Linked by Thom Holwerda on Sat 19th Nov 2011 00:10 UTC
Legal The legal fire between Barnes & Noble and Microsoft is flaring up even more. B&N has filed a compilation or prior art to Microsoft's patents. B&N is proving just how easily and quickly Samsung, HTC, and other buckled to Microsoft's protection racket: we're talking 43 (!) pages of prior art, drawing from things like old Netscape releases, GNU Emacs, and much more. If B&N can create such a monumental list of prior art, why didn't Samsung or HTC? Amazing.
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Comment by catonic
by catonic on Sat 19th Nov 2011 00:50 UTC
Member since:

Because Samsung and HTC know that these nonsense patents don't apply in Asia (the largest and fastest growing market) and only really apply in the USA (a small and rapidly declining market).
Barnes and Noble however are fighting for their survival and know they need their Nook as a platform to sell their content on.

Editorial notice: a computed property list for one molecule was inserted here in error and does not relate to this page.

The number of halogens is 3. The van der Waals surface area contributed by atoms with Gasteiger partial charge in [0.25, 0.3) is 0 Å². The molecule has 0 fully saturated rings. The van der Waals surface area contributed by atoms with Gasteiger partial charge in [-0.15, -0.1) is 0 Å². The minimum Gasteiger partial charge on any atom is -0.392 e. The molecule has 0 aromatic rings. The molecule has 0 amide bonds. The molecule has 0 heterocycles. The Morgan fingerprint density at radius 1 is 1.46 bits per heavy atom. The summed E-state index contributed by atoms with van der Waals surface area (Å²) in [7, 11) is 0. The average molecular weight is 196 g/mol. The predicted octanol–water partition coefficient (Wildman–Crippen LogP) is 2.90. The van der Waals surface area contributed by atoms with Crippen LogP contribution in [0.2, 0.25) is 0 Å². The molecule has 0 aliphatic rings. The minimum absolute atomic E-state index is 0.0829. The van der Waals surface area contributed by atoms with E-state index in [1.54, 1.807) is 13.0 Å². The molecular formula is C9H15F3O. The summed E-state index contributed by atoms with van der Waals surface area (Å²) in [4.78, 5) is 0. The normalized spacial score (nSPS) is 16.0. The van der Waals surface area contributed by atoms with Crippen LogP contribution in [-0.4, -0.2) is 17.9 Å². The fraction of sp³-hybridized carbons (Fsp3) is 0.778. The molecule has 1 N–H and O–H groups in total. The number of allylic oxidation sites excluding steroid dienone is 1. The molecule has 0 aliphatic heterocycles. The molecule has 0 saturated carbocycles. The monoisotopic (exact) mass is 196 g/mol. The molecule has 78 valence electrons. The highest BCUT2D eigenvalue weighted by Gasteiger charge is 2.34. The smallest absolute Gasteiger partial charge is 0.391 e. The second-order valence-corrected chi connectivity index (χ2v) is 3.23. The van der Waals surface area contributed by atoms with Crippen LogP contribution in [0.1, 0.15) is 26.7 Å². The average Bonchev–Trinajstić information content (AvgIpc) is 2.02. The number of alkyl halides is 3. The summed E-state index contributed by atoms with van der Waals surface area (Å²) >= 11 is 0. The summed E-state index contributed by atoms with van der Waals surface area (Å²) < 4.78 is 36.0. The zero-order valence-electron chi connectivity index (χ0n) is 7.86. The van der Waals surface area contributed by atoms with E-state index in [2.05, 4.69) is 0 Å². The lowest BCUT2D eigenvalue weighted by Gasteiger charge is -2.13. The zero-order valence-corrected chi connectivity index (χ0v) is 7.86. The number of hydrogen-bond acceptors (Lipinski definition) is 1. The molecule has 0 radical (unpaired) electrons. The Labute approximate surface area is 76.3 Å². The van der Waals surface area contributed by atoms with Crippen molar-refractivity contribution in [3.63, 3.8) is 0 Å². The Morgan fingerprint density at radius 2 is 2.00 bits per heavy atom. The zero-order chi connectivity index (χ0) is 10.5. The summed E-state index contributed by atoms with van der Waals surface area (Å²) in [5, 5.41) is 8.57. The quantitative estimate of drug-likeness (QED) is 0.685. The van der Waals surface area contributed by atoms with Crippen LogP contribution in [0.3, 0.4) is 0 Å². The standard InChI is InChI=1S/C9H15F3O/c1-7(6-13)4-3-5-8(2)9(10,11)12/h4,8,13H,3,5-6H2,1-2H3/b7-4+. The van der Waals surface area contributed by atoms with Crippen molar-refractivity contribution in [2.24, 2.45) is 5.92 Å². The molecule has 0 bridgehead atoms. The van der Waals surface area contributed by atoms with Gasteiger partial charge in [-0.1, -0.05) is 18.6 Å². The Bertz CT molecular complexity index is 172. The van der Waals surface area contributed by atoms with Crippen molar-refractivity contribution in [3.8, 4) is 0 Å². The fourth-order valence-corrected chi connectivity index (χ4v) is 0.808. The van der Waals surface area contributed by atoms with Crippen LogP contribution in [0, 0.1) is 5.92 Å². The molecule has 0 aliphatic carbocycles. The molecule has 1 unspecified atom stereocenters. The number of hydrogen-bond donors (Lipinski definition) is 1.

Hence they are much more serious.

Reply Score: 4

RE: Comment by catonic
by dsmogor on Sat 19th Nov 2011 09:07 in reply to "Comment by catonic"
dsmogor Member since:

Weren't they forced to pay for *every* android device produced?

Reply Parent Score: 5

RE[2]: Comment by catonic
by JAlexoid on Sat 19th Nov 2011 18:20 in reply to "RE: Comment by catonic"
JAlexoid Member since:

There is another factor in play for HTC and Samsung - they are heavily dependent on Microsoft in other markets.
They could fight it out and might even win the first case, but they would ultimately loose in their other markets. HTC - WP7 phones. Samsung - PC business.

Microsoft still has an extraordinary amount of leverage against all of their "partners".

Reply Parent Score: 4

RE[2]: Comment by catonic
by glarepate on Sat 19th Nov 2011 19:27 in reply to "RE: Comment by catonic"
glarepate Member since:

Why would they pay a U.S. patent fee for devices that aren't sold here (or there depending on your location)? That would really be patent misuse!

Have you seen anything that says that? If so, post a link to it. I didn't sign the NDA, so I can read it and share it with others.

On the other hand they can afford to just pay and keep on doing it. At least until their $50 billion cash reserve runs out. And by then they may come up with a new tactic.

Reply Parent Score: 2